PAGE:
Thank you, Katie, for hosting me today. As a special thanks for the warm welcome, I’d like to give away a PDF copy of my book, The Positive Trait Thesaurus: A Writer’s Guide to Character Attributes. Just leave a comment to enter for a chance to win. The giveaway runs through December 21st, when I’ll pick a winner. Best of luck!

Tell me your opinion: Have you ever written a moral villain?

The Moral Villain

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About Becca Puglisi

Becca Puglisi is an international speaker, writing coach, and bestselling author of books for writers—including her latest publication: a second edition of The Emotion Thesaurus, an updated and expanded version of the original volume. Her books are available in multiple languages, are sourced by US universities, and are used by novelists, screenwriters, editors, and psychologists around the world. She is passionate about learning and sharing her knowledge with others through her Writers Helping Writers blog and via One Stop For Writers—a powerhouse online library created to help writers elevate their storytelling.

Comments

  1. Villains are my favorite characters. It is not difficult to write a great hero. It is generally easy to make him/her likeable, therefore adored by readers. It is so much harder to create the epic villain. It is the villains who are only “villains by perspective” that are the best.

  2. Yup, villains need even more depht tan the hero sometimes, because héroes can be boring at the end, but your villain should never be!
    M.

  3. Thank you so much! This post helped me figure out a huge plot hole that I had been wondering about for a long time. Now, not only will I have a hopefully better antagonist, I’ll have a better plot, too.

  4. I admit, I don’t usually have villains. I have characters who all have different backgrounds, stories, and agendas which are often pointed in the opposite or simply cross directions from each other’s. Real life is complex and my characters interact in complex ways. Even the ones who love each other cause plenty of growth and change—good and bad—in each other. That works for me. I do see the point in certain kinds of stories in needing an villain, don’t get me wrong, but I prefer by far, far, far to have antagonists who aren’t villains at all. They just have a completely different goal or mindset.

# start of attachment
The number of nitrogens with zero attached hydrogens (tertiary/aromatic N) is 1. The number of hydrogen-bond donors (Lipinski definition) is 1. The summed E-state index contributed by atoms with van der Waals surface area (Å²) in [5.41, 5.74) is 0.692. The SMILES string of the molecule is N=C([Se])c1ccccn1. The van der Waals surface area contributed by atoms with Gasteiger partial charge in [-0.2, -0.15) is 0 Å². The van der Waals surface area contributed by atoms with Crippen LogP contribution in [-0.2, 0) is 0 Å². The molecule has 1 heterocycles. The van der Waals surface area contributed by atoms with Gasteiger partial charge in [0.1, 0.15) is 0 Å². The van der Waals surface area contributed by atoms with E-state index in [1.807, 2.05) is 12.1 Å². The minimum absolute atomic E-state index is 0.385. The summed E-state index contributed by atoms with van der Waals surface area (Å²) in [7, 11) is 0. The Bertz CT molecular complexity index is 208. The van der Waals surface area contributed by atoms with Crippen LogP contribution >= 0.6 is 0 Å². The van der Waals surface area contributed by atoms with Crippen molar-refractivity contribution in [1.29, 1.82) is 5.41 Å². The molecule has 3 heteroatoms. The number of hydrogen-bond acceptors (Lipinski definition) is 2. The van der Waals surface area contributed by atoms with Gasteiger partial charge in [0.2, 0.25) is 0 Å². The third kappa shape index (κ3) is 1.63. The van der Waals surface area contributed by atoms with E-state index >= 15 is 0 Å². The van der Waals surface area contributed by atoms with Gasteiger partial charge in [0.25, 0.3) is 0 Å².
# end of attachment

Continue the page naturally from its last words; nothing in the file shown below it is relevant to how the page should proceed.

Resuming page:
But then, a large part of the difference can also come down to is your story based on the plot goal? If it is and the plot involves any kind of crime or war, you’re more likely to have a ‘bad guy.’ If it’s based around the character growth or if the plot involves nonviolent stakes, you can have a bad guy, but you can just as easily have an antagonist or a non-person obstacle to resolve.

  5. I have often been creeped out by the villain with kids. The hero ends up in their home, captured. And they are such good hosts, good parents, and extremely amiable until they send the children out of the room. Then they are capable of murder.
    Another one is the fastidious killer. For some reason a clean process brings out their “loveable” side. Doesn’t matter that the process is killing someone.
    Real good article. Makes me think about the reasons my villains are the way they are.
    Thanks

  6. You listed my favorite “villan’, Reddington. He’s such an intriguing character and I can’t help but like him even though I know that most of the time I shouldn’t.
    I love the moral villian. I hope I can do one justice in my own work.

Trackbacks

  1. […] what I think will be a treat for you today. I’m at Katie Weiland’s Wordplay today, talking about villains. And not just your run-of-the-mill villain. Today I’m talking about some of the most […]

  2. […] As writers, we notice things. And sometimes, being the perceptive breed we are, we especially enjoy noticing other people’s faults and our own glowing attributes. In her blog post “The Moral Villain,” K.M. Weiland offers this suggestion for developing your antagonist: “Unearth his backstory and show readers that, at one point, he was human. It’s a good reminder that we’re all just one bad experience away from becoming monsters ourselves.” Read the whole fantastic article here: http://www.helpingwritersbecomeauthors.com/2013/12/moral-villain-giveaway.html […]

  3. […] can range from drinking all the way to the sinister deeds we see in crime shows. This is how average people can be deemed a criminal/villain not just to the public, but to themselves as […]

  4. […] resources….Read the whole fantastic article here, guest-posted on K.M. Weiland’s Blog http://www.helpingwritersbecomeauthors.com/2013/12/moral-villain-giveaway.html And check out the blog she does with Angela Ackerman, Writers Helping […]

  5. […] The Moral Villain – K.M. Weiland […]

  6. […] home life are in shambles, her employees despise her, and all she has is her fashion magazine. By humanizing Miranda, the film not only created a memorable villain, but also improved on the source […]